So what follows is just a personal reaction. First, I have known people who felt the need to carry handguns with them wherever they went. I'm not talking about police officers or those who carry weapons as part of their professional responsibility.The ones I knew weren't any more likely than other people to be attacked. Presumably, this was just something they needed to feel safe. That always struck me as kind of sad. Relying on something like that is a bit like relying on some lethal addictive substance. It tends to make you weaker than you would otherwise be.

It's like relying on a fast car or a drug to give one a sense of personal power. It's much cooler to have the discipline to develop real power of one's own without need of external aids, whether this power is spiritual, mental or physical.

Second, although I don't disagree with the 18th century British legal scholar William Blackstone, who referred to self defense as "the primary law of nature," there are also responsibilities to avoid violent situations. These include efforts to de-escalate potentially violent situations as well as avoiding, evading or generally getting the hell out of there when de-escalation doesn't work.

When all else fails, then and only then is it ethically permissible to take physical measures and even these should be measured. One should only use as much effort as is needed to control the situation and not a bit more. I don't think it's responsible for an unarmed person to do serious damage to an attacker in a non-lethal situation, much less to jump several levels and just bust out a gun when somebody raises a voice.

There's a huge difference between real self defense and fear killing. These so-called "stand your ground" laws confuse the latter with the former.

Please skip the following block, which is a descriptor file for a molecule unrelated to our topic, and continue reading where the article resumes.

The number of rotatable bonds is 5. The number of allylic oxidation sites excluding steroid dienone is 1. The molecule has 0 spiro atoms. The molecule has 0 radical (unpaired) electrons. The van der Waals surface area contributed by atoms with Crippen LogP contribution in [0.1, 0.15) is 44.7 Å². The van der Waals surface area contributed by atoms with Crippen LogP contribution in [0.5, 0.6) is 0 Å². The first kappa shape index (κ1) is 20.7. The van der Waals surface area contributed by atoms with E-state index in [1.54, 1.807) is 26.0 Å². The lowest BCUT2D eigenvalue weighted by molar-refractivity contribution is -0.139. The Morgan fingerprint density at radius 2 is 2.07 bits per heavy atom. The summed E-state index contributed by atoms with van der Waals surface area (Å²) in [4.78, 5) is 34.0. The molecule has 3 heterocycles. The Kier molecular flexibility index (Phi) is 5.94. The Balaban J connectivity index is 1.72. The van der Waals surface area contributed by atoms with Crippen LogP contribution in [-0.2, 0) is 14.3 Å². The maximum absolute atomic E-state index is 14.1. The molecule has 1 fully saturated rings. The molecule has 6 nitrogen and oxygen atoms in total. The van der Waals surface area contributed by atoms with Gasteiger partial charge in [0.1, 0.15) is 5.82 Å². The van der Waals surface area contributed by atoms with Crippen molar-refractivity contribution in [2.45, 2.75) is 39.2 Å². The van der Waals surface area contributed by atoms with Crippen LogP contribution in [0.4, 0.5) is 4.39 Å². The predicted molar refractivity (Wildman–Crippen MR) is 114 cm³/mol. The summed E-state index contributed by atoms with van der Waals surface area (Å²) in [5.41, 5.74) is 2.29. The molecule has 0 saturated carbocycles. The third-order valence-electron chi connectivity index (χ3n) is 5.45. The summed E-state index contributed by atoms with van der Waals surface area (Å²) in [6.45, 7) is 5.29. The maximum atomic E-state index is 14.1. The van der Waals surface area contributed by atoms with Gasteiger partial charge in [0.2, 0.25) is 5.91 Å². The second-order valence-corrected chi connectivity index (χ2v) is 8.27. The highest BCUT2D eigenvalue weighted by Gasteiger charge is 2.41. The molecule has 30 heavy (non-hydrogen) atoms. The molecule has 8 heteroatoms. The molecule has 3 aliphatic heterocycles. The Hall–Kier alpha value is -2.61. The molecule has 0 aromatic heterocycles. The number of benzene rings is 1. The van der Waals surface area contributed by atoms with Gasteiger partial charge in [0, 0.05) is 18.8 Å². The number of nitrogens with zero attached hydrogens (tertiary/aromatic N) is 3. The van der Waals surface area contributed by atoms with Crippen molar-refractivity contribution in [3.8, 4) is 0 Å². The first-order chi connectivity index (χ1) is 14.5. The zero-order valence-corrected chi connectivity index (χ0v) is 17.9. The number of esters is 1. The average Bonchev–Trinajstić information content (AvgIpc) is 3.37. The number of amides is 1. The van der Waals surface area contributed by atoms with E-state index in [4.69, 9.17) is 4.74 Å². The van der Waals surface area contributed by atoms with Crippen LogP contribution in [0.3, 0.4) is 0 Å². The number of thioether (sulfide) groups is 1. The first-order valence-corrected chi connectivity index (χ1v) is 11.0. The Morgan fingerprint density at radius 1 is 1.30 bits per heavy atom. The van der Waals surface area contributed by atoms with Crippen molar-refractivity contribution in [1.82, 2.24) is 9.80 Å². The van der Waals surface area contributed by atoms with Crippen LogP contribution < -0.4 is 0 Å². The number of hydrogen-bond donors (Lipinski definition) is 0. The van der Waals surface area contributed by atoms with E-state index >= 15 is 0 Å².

January 02, 2013

What is the deal?

El Cabrero is in agreement with whoever it was who suggested that the words "fiscal cliff" be banned, exiled or otherwise gotten rid of.  It's really a bad metaphor that stuck.

It's still a bit early to assess reactions about the deal regarding that which was formerly know as you-know-what, but here's a good assembly of facts and reactions by way of wonkblog. I'll post more analyses of the deal tomorrow.


I don't know about y'all, but I think this is starting to be tiresome.



December 31, 2012

Be it resolved

El Cabrero is no stranger to New Year's resolutions, although they don't always fall at the same place on the calendar. Some of them work out, sort of, like trying to learn Spanish. Others not so much, like trying to learn classical Greek, although I can make out some words and sound out others.

This year I don't have any major ones on the agenda. I would like to try not to burn or damage any bridges in the coming year; win a good fight or two (more would be swell but I won't be greedy); complete a trail half marathon; read a bunch of stuff by and about Emerson and his buddies; renew my acquaintance with Shakespeare; torture my body with kettlebells; and continue practicing martial arts. Who knows?--maybe even darken the door of an ecclesiastical establishment of the Anglican variety with more frequency.

In any case, here's wishing a good 2013 to one and all,.